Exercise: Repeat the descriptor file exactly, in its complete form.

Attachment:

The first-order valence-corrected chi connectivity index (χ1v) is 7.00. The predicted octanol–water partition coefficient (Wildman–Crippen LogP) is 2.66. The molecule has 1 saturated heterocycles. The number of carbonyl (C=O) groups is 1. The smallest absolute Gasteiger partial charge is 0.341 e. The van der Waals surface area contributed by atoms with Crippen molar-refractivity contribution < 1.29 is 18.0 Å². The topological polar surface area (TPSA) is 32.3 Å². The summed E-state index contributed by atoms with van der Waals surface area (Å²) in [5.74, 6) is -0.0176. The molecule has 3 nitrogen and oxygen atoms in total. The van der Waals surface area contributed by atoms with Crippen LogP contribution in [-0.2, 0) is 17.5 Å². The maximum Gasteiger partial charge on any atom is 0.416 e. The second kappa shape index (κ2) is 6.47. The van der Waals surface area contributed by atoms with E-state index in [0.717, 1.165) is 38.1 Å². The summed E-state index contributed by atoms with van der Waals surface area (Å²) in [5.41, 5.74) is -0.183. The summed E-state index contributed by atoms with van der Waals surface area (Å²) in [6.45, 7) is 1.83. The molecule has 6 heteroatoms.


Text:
The first-order valence-corrected chi connectivity index (χ1v) is 7.00. The predicted octanol–water partition coefficient (Wildman–Crippen LogP) is 2.66. The molecule has 1 saturated heterocycles. The number of carbonyl (C=O) groups is 1. The smallest absolute Gasteiger partial charge is 0.341 e. The van der Waals surface area contributed by atoms with Crippen molar-refractivity contribution < 1.29 is 18.0 Å². The topological polar surface area (TPSA) is 32.3 Å². The summed E-state index contributed by atoms with van der Waals surface area (Å²) in [5.74, 6) is -0.0176. The molecule has 3 nitrogen and oxygen atoms in total. The van der Waals surface area contributed by atoms with Crippen LogP contribution in [-0.2, 0) is 17.5 Å². The maximum Gasteiger partial charge on any atom is 0.416 e. The second kappa shape index (κ2) is 6.47. The van der Waals surface area contributed by atoms with E-state index in [0.717, 1.165) is 38.1 Å². The summed E-state index contributed by atoms with van der Waals surface area (Å²) in [5.41, 5.74) is -0.183. The summed E-state index contributed by atoms with van der Waals surface area (Å²) in [6.45, 7) is 1.83. The molecule has 6 heteroatoms.